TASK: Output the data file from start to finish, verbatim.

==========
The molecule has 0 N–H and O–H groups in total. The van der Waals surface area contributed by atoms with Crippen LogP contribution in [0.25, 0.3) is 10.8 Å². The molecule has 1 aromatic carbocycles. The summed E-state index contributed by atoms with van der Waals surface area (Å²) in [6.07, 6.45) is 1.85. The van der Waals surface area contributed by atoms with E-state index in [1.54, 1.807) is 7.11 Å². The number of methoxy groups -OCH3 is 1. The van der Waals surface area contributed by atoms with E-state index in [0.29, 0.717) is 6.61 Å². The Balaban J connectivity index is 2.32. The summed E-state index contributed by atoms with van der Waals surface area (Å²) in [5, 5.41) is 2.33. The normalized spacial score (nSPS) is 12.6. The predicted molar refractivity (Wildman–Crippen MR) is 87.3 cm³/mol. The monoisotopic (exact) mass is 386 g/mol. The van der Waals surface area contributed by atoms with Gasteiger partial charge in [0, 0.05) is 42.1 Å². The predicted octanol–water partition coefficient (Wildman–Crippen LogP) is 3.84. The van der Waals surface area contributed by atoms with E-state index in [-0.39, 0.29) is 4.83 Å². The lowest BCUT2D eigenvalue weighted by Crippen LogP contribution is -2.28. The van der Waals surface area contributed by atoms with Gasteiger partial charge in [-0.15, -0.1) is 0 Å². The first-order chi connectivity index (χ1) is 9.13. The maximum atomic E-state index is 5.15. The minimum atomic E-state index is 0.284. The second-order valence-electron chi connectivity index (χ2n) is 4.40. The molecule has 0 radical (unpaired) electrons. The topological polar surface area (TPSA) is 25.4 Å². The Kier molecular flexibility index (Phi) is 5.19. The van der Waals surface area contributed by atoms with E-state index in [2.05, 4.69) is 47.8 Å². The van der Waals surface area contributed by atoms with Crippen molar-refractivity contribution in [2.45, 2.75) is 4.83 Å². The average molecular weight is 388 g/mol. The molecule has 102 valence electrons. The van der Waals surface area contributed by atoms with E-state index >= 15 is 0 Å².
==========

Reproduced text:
The molecule has 0 N–H and O–H groups in total. The van der Waals surface area contributed by atoms with Crippen LogP contribution in [0.25, 0.3) is 10.8 Å². The molecule has 1 aromatic carbocycles. The summed E-state index contributed by atoms with van der Waals surface area (Å²) in [6.07, 6.45) is 1.85. The van der Waals surface area contributed by atoms with E-state index in [1.54, 1.807) is 7.11 Å². The number of methoxy groups -OCH3 is 1. The van der Waals surface area contributed by atoms with E-state index in [0.29, 0.717) is 6.61 Å². The Balaban J connectivity index is 2.32. The summed E-state index contributed by atoms with van der Waals surface area (Å²) in [5, 5.41) is 2.33. The normalized spacial score (nSPS) is 12.6. The predicted molar refractivity (Wildman–Crippen MR) is 87.3 cm³/mol. The monoisotopic (exact) mass is 386 g/mol. The van der Waals surface area contributed by atoms with Gasteiger partial charge in [0, 0.05) is 42.1 Å². The predicted octanol–water partition coefficient (Wildman–Crippen LogP) is 3.84. The van der Waals surface area contributed by atoms with E-state index in [-0.39, 0.29) is 4.83 Å². The lowest BCUT2D eigenvalue weighted by Crippen LogP contribution is -2.28. The van der Waals surface area contributed by atoms with Gasteiger partial charge in [-0.15, -0.1) is 0 Å². The first-order chi connectivity index (χ1) is 9.13. The maximum atomic E-state index is 5.15. The minimum atomic E-state index is 0.284. The second-order valence-electron chi connectivity index (χ2n) is 4.40. The molecule has 0 radical (unpaired) electrons. The topological polar surface area (TPSA) is 25.4 Å². The Kier molecular flexibility index (Phi) is 5.19. The van der Waals surface area contributed by atoms with E-state index in [2.05, 4.69) is 47.8 Å². The van der Waals surface area contributed by atoms with Crippen molar-refractivity contribution in [2.45, 2.75) is 4.83 Å². The average molecular weight is 388 g/mol. The molecule has 102 valence electrons. The van der Waals surface area contributed by atoms with E-state index >= 15 is 0 Å².